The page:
The characters have returned to their world having changed. Rick and Beth admit that they do in fact need something from each other, and Rick apologizes for lying. Beth gives him the pickle serum so he can go back to being a human (thus literally completing the circle). Even though they make amends and seem to have grown as a result of the therapy session (and Jaguar’s admonition of Rick’s relationship with Beth), they still make fun of the therapist and pretend it was useless.

So, yes, even in the condensed time of a television show, Harmon’s Story Circle works—or, really, it’s the other way around: because the episode follows so closely the Story Circle, the episode works.

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Every summer Shakespeare in the Park comes through Missoula, but I prefer to see it an hour east in Seeley Lake because there are less people and the setting is just extraordinary. This year’s production was Macbeth, a play I’ve seen many times. In fact, I think it’s the Shakespeare play I’ve seen the most. It’s not my favorite by any means but I think people like to perform it because it’s short and action-packed and not that hard to follow.

Throughout the play a crow, an ominous portent if there ever was one, cawed in the trees, the wildfire smoke hazed the mountains, and the players dressed in post-apocalyptic garb. Macbeth and Lady Macbeth were amazing. They exhibited a chemistry I don’t remember seeing in other productions. They kissed and touched and acted like a married couple. It showed a level of intimacy I hadn’t seen before and certainly added a new dimension to the play. When a couple so clearly love each other, what they do is magnified to a new level of dastardliness. It also makes the sundering of their relationship all the more tragic.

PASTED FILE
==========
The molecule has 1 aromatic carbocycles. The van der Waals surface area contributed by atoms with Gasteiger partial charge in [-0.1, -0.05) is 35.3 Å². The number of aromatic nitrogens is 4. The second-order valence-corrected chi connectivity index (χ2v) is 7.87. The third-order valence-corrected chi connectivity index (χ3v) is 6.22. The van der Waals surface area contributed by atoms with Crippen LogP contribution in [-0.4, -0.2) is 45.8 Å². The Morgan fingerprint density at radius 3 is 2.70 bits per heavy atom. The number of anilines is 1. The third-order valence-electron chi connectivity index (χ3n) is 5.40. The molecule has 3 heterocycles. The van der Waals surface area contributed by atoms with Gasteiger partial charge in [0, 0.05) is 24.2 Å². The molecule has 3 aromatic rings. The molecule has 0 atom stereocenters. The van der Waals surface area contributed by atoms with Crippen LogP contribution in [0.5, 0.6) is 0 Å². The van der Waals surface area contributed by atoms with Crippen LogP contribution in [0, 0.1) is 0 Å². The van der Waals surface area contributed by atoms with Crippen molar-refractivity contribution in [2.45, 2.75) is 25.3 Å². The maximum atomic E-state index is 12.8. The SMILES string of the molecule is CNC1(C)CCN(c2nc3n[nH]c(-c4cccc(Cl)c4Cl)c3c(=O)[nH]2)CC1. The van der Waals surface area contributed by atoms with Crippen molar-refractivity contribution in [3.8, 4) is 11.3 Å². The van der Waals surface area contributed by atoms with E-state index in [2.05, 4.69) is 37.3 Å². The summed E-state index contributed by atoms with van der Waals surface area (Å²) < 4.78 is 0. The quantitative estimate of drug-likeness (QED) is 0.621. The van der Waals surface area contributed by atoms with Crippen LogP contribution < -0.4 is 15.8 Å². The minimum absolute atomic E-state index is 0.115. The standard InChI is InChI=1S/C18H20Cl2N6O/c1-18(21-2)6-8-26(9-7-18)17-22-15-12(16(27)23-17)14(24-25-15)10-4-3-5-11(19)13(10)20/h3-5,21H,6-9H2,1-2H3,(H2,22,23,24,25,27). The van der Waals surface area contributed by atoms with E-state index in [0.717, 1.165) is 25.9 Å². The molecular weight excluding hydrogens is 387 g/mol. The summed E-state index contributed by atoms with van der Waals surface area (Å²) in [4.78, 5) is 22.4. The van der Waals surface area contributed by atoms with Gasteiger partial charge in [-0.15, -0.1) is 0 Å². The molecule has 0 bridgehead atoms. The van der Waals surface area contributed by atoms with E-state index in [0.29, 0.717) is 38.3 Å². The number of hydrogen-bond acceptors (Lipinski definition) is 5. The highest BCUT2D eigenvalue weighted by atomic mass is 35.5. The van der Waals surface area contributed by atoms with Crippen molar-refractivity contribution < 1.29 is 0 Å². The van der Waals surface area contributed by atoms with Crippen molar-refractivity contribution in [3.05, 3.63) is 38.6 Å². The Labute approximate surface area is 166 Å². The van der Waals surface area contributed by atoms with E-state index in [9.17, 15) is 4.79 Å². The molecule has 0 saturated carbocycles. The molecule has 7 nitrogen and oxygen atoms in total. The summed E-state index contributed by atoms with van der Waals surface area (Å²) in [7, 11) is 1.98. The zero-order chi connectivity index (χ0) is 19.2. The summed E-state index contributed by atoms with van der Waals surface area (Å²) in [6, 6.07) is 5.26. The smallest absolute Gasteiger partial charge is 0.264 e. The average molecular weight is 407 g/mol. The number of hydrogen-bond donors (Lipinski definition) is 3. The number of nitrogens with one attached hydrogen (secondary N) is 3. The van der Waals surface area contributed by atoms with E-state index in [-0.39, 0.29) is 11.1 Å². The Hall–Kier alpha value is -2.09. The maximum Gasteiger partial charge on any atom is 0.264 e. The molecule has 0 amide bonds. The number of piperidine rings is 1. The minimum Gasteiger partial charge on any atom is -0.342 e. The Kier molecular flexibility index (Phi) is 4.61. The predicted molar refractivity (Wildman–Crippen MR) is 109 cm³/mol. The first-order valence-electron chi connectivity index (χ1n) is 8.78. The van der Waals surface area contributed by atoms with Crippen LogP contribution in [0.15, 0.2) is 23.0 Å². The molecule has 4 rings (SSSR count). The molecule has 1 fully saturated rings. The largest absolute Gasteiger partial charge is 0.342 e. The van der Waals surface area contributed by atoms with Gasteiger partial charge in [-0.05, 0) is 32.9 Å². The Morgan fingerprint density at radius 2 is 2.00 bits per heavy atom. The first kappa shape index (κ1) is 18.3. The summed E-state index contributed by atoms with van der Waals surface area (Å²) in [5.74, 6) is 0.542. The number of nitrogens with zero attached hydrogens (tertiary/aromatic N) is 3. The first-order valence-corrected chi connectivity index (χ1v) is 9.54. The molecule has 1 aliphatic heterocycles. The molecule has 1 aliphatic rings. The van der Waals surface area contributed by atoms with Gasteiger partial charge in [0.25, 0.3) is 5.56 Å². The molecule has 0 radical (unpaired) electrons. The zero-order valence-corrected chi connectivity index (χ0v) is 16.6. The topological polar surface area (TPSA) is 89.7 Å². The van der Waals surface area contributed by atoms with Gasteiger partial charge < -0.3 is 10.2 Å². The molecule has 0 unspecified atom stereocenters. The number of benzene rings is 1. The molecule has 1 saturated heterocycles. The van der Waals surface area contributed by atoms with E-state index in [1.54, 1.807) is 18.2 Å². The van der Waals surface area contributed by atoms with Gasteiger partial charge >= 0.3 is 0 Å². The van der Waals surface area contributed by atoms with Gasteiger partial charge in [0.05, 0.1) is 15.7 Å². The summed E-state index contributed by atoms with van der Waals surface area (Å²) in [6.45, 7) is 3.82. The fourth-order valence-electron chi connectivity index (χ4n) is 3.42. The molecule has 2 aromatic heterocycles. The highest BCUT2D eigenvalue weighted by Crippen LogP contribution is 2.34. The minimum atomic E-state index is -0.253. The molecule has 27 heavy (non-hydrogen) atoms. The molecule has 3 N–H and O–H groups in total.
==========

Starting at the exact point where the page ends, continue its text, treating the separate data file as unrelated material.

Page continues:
In the dramaturgical included in the program, Gretchen E. Minton, Ph.D. states that “everything seems to happen in an instant, without any chance for the characters to reflect upon the consequences of their decisions.” She says that, after the fatal act, Macbeth pushes onward, never looking back. I disagree. I believe he does look back and reflect upon his choices, he just decides to push onward rather than, like Hamlet, pause to contemplate if it was the right choice. On the other hand, Hamlet didn’t have a Lady Macbeth…


 

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I don’t have a radio in my car so I listen to a lot of books-on-tape and podcasts. One of my favorite podcasts is This American Life. A few weeks ago they broadcast a podcast called The Magic Show all about–no surprise here–magic. If you’re not familiar with This American Life, each week they choose a theme and tell stories based on that theme. The show is divided into acts, sometimes two, sometimes three or more. The one I want to talk about is the first act of this show in which Ira Glass interviews Teller of Penn and Teller about the evolution of a magic trick.

I haven’t been writing. In fact, I’ve barely written more than blog posts since last November. It doesn’t mean I’m giving up on writing…it just means I’m taking a hiatus to refill the coffers, to explore other aspects of writing and creativity (ie: reading lots of writing books, gaining life experience, learning new things). And one thing that strikes me over and over is how alike the creative arts are. By this I mean everything and anything even slightly creative: art, fashion, acting, radio shows, jokes, engineering, magic, and many many more things. It always shocks me how much the creative process is the same across mediums, across disciplines.